This photo is something of a departure for me as its one of the few times that I’ve used my 50mm lens: most of my images use focal lengths far above or below this “standard” lens, which roughly approximates to human eyes’ field of vision.  I ought to use this lens more often.  It has a very useful maximum aperture of f1.4 and so is good in low light situations, and using the D800 in DX (= APS-C) format, when focal lengths are magnified by 1.5, I end up with a very useful – inspiring, even – 75mm f1.4 chunk of glass.

Click onto this image to see a larger version in a separate window.

Technique: D800 with 50mm Nikkor lens; 3200 ISO; Color Efex Pro 4; 11 Apr 2016.

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OUTER SUBURBS 248 – SHADOWS ON THE WALL OF AN ECCLESIASTICAL BUILDING (MONO)

 

 


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Looking at this, the solid black border (an area in shadow) on the right and the dark plants of the hedge along the bottom of the frame form a prominent black “V” which is pointing down, out the frame, towards lower right, out of our view.

Given this, it is then a case of deciding whether those shadows of a plant are conforming by diving down into that “V” and so exiting our view too.  Or whether, being ardent non-conformists, they are experiencing a lightbulb moment and flying back out towards a utopia of their own.

Click onto the image to open a larger version in a separate window.

Technique: TG-5 at 100mm (equiv); 320 ISO; spot metering; Lightroom, starting at the B&W Green Filter profile; south Bristol; 20 Apr 2020.
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ARCHIVE KENYA 48 – THE SHORE AT LAKE NAKURU (MONO)

 

 


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Dead trees on the shore of Lake Nakuru, in central Kenya; 27 Apr 1980.  These trees grew beside the lake, but then were killed when the lake’s highly alkaline waters rose and flooded their roots.

Despite the fact that its over 40 years ago now, I can still remember taking this shot, which was originally in colour.  I remember placing the nearest tree on the right of the frame, and liking it because it was partially sunlit, and because it was leaning into the frame.

Looking at it now, my eye is taken from this leaning tree, out across the bright sky reflections in the shallow pools of water, to the tree with a dense canopy, which looks rather like an upside down ice cream cone.  This tree is also leaning into the frame, while being silhouetted against the bright sky, and just about at a compositional strong point in the picture, on the junction of the upper third and the left hand third.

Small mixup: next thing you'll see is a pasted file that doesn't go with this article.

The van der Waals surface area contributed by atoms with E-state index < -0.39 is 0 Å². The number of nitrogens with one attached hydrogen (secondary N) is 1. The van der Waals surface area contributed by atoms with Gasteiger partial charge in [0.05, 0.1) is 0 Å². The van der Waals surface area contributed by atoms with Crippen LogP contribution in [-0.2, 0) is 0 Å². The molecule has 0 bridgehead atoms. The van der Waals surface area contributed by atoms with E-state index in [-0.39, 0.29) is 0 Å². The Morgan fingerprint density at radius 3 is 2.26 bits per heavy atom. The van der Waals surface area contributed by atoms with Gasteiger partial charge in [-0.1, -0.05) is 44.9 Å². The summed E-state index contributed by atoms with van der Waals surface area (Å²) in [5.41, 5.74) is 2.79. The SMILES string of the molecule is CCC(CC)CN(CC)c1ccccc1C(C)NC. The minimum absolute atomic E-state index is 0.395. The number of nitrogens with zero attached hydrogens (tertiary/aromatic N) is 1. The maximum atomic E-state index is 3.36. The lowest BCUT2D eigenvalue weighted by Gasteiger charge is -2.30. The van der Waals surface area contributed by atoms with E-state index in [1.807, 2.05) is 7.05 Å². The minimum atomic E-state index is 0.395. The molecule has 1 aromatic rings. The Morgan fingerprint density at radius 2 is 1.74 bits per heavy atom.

Click onto the image to open a larger version in a separate window – recommended.

Technique: OM-1 with 28mm Zuiko lens; Agfa CT18 colour slide film, rated at 64 ISO; converted to monochrome in Silver Efex Pro.

THE ARCHIVE KENYA SERIES

I’m re-posting photographs that I took in Kenya over 30 years ago.  You can find more context here .  Click onto the “Archive Kenya” tag (below) to see more of these film images from Kenya

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OUTER SUBURBS 244 – PHOTOGRAPHING IN A WORLD OF DIAGONALS (MONO)

 

 


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Walking in the lockdown, and photographing the long shadows thrown across a main road by the rising sun.  A shadow photographer – in both senses of the phrase – caught up in a world of stark diagonals.

There are three types of lines here.  Those running from lower right towards upper left are the shadows of roadside trees and utility poles.  The strong black and white lines running up from the lower middle of the frame towards the top right corner are the road’s pale kerb and gutter and, between the two, the black shadow of the kerb on the gutter.  And finally there are the road markings, a thin, dashed white line along the middle of the road at upper left, and other dashed lines, at a bus stop, towards upper right.

Click onto the “early morning” tag (below) to see more images from the early hours of the day.

Click onto the image to open a larger version in a separate window – recommended.

Technique: TG-5 at 65mm (equiv); 800 ISO; spot metering; Lightroom, starting at the Camera Vivid profile; Silver Efex Pro 2, starting at the Antique Plate 1 preset; south Bristol; 22 June 2020.